Learning to fly! By Will Hopes
I was recently fortunate enough to have the opportunity to travel to the south east coast of Spain to complete a couple of weeks of sailing instruction, working for Pro-Vela on a european funded work experience trip which was organised by Bristol Maritime Academy.
I’m not going to pretend I don’t enjoy sailing in 35 degrees and bright sunshine every day on the beautiful Mar Menor, or that teaching sailing isn’t enjoyable – in fact although I wasn’t receiving any pay for this, I was attracted to the programme for the opportunity to travel with all costs covered, meet new people and develop my skills at a foreign centre. That and the fact Pro-Vela is a foiling centre and has a fleet of foiling boats!
Throughout the two weeks, I ran a variety of courses and taster sessions as a DI, learnt to windsurf, took part in ‘mandatory’ morning SUP sessions, provided safety cover whilst also doing a bit of manual work within the sailing compound – raking, painting and cleaning boats. I can’t complain at the last one, we were in the Spanish sun all day, however that did make me very grateful for my Rooster Long Sleeved Rash Top and UV Neck Sleeve, giving me ample protection from the sun all day every day.
By the end of our time there, a few others and I had successfully flirted with the foiling instructor and centre principle, enough for them to let us out on the foiling boats. The F101 prototype (designed by Alan Hillman who is also a founder of Pro-Vela) was out of action for a couple of days undergoing some maintenance, so Bladerider it was. I can hardly say I was gutted!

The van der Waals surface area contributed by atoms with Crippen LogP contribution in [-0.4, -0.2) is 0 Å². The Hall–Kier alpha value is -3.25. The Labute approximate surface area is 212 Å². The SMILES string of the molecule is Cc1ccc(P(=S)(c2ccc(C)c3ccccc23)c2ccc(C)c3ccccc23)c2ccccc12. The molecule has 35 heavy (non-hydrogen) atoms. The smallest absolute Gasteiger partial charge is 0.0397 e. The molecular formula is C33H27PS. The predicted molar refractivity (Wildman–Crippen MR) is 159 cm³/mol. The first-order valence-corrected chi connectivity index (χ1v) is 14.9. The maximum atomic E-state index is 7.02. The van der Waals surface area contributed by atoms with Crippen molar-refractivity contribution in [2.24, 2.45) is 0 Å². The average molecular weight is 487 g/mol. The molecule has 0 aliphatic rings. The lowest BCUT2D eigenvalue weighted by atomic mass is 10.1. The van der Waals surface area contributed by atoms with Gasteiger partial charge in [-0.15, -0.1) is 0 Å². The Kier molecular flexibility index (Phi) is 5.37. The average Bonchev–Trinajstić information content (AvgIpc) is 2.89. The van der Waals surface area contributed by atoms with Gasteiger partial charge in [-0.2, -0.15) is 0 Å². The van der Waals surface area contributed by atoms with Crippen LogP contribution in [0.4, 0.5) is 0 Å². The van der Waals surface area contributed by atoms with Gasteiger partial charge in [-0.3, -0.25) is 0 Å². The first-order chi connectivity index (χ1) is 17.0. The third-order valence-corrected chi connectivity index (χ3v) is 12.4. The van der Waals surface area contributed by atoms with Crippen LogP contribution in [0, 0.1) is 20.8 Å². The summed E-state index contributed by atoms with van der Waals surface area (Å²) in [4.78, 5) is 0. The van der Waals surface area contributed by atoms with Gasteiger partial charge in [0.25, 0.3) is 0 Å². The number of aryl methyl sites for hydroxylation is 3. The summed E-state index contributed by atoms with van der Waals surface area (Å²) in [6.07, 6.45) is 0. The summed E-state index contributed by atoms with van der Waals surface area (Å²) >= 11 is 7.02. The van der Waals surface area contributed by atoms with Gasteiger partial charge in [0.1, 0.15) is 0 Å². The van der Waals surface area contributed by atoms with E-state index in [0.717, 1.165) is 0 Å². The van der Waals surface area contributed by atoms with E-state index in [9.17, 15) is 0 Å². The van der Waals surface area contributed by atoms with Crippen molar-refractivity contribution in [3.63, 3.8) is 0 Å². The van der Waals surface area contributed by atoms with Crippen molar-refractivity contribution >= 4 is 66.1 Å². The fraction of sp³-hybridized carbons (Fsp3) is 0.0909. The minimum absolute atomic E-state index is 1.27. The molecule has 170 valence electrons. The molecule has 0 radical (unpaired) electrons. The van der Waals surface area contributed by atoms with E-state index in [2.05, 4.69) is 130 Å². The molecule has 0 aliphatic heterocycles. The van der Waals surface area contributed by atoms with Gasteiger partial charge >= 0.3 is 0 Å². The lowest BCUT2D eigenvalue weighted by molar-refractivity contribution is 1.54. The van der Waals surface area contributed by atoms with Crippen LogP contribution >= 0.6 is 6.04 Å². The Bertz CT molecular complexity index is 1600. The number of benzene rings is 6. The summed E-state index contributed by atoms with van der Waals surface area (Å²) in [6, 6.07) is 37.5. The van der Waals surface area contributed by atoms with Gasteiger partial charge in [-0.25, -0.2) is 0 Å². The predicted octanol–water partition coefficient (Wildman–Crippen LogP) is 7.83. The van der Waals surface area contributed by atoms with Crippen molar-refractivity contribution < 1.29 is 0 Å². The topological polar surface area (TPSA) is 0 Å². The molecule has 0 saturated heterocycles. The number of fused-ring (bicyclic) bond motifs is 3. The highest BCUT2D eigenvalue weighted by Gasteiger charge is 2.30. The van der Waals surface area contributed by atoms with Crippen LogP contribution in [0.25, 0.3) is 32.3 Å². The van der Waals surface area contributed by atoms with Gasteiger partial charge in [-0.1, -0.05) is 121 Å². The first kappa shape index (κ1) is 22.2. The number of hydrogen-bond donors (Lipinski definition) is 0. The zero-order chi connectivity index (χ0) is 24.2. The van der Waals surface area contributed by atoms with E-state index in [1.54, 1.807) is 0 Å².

Apart from a small joyride a couple of years ago on a Nacra F20, this was my first real experience of sailing a foiling boat. After a briefing which consisted of ‘wear something with padding’ I donned the radio helmet and swapped into the Moth. Suffice to say I was put on a rinse cycle for the first 5-10 minutes where my Rooster Supertherm Longjohn proved invaluable – with 4mm of neoprene it hardly felt like I had been soaked and battered. My set is two and a half years old and even after heavy use in Lasers and my wider sailing, there isn’t a single point where they have worn through or frayed. Kudos to Rooster’s designers!
It wasn’t long though before I was up and running, or should I say flying? It was incredible, unlike anything else I have sailed before. Lighter, quieter and a lot twitchier, this boat was good fun – weird when compared to a Laser where your back is just above the water, I kept being told over the radio to stop hiking and play the main sail. It worked. I flew!
I came back a very happy sailor, and also a little bit spoilt! I went back home to what felt like a very clunky Laser in comparison. Apart from being hugely enjoyable, no doubt the foiling experience will have improved my boat handling - consolation for missing the Laser nationals in Abersoch? I’d say so!